Elias Mamalakis is much admired for showcasing authentic and regional Greek dishes, like the Venetsianiko.

  2. well done, i love the top hat idea - looking through the layers of this pie is like seeing a tasteful rendition of op art in the kitchen!

  3. I made a low-fat lasagna today and I always wonder how you guys get that perfect square cut portion for the photo....mine always looks like a big blob of slob!!! I love pastitsios and this one looks yummee!!!

  4. I absolutely LOVE pastitsio! I have a great recipe from Canadian Living that I make every so often...Mmmmm...

  5. It looks like it's to die for. I'm salivating.

  6. Don't tell Peter, but yours looks way tastier. ;)

    Again, love the new profile pic. It's good to see that pretty face.

  7. Another great event that you are featuring. This is a dish I have to try making someday. Looks really good.

  8. I've always been fascinated by pastitsios.

  9. What a gorgeous pastitsio! i love this scrumptious Greek dish!



  10. Yum! That looks scrumptious! Great photo!!

  11. Oh Val your Pastitsio looks wonderful!!! Great event!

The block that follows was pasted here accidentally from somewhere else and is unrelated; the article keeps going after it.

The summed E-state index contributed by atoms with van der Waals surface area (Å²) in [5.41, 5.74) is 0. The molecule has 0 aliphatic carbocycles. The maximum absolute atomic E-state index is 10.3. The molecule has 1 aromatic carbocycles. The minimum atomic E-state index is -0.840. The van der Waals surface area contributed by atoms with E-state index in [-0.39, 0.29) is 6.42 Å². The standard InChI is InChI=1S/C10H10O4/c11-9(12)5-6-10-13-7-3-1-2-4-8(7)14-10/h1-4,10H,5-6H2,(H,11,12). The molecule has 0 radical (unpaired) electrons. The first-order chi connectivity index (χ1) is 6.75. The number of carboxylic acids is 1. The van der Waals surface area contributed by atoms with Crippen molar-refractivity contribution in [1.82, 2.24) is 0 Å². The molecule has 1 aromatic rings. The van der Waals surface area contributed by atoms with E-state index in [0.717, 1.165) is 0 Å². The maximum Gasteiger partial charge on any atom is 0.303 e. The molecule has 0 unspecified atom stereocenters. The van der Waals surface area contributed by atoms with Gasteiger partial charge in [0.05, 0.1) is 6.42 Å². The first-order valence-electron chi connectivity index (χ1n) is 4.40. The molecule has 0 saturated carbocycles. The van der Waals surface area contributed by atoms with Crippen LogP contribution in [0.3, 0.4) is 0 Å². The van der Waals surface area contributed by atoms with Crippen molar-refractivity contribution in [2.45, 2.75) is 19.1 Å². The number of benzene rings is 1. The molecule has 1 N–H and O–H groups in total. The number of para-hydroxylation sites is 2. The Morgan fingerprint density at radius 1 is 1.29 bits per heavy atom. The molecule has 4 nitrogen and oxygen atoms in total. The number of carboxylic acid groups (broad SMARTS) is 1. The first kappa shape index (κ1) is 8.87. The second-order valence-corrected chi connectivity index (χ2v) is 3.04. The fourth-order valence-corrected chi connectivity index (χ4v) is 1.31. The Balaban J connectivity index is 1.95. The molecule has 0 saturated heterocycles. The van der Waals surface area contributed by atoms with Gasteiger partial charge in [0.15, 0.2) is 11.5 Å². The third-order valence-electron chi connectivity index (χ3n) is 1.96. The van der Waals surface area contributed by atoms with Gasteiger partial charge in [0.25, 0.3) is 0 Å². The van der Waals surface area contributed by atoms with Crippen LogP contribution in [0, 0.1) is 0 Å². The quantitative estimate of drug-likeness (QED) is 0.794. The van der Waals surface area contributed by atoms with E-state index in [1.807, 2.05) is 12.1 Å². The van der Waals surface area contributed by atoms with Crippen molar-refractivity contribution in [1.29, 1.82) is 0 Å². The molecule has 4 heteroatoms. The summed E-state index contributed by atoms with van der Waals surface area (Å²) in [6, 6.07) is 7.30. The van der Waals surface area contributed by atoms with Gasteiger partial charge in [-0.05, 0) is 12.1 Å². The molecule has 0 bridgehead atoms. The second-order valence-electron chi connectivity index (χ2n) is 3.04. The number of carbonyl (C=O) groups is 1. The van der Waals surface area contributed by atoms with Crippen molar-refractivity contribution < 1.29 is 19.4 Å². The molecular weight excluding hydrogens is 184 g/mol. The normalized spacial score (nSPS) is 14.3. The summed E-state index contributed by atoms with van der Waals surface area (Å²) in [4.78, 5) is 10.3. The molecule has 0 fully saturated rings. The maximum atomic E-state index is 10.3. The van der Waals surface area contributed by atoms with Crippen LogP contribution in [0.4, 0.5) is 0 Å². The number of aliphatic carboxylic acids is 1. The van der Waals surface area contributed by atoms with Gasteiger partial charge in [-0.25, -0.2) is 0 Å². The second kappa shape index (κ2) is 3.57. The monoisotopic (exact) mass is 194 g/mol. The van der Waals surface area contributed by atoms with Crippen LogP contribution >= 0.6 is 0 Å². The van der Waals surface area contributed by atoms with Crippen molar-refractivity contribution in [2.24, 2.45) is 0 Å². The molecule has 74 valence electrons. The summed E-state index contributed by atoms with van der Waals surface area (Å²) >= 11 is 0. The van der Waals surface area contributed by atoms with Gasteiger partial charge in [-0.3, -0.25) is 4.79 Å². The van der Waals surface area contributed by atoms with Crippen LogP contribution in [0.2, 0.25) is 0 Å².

12. Val, you did a great job. I am looking forward to trying your version of Venetsianiko Pastitsio.

  13. Absolutely gorgeous Val! I love how you've presented this with a little history as well! Well done!

  14. It looks great Val! I wish I could reach through the screen and taste it!!

  15. Looks delish - brings back so many memories of my childhood hols in Greece - yum!

  16. not only do i love the way this tastes, i'm absolutely thrilled by the way it looks. those tubes of pasta are so fun. :)

  17. I honestly cannot wait to try making this for my family. They would love it.

    Yours turned out just gorgeous. Perfection!

  18. WOW this looks fantastic! Val I'm gonna need an extra large plate tomorrow when you warm this up for me!

  19. I definitely want to try making this one day.

  20. Wow. Look at all of those layers. Very impressive. I like the glass measuring strategy.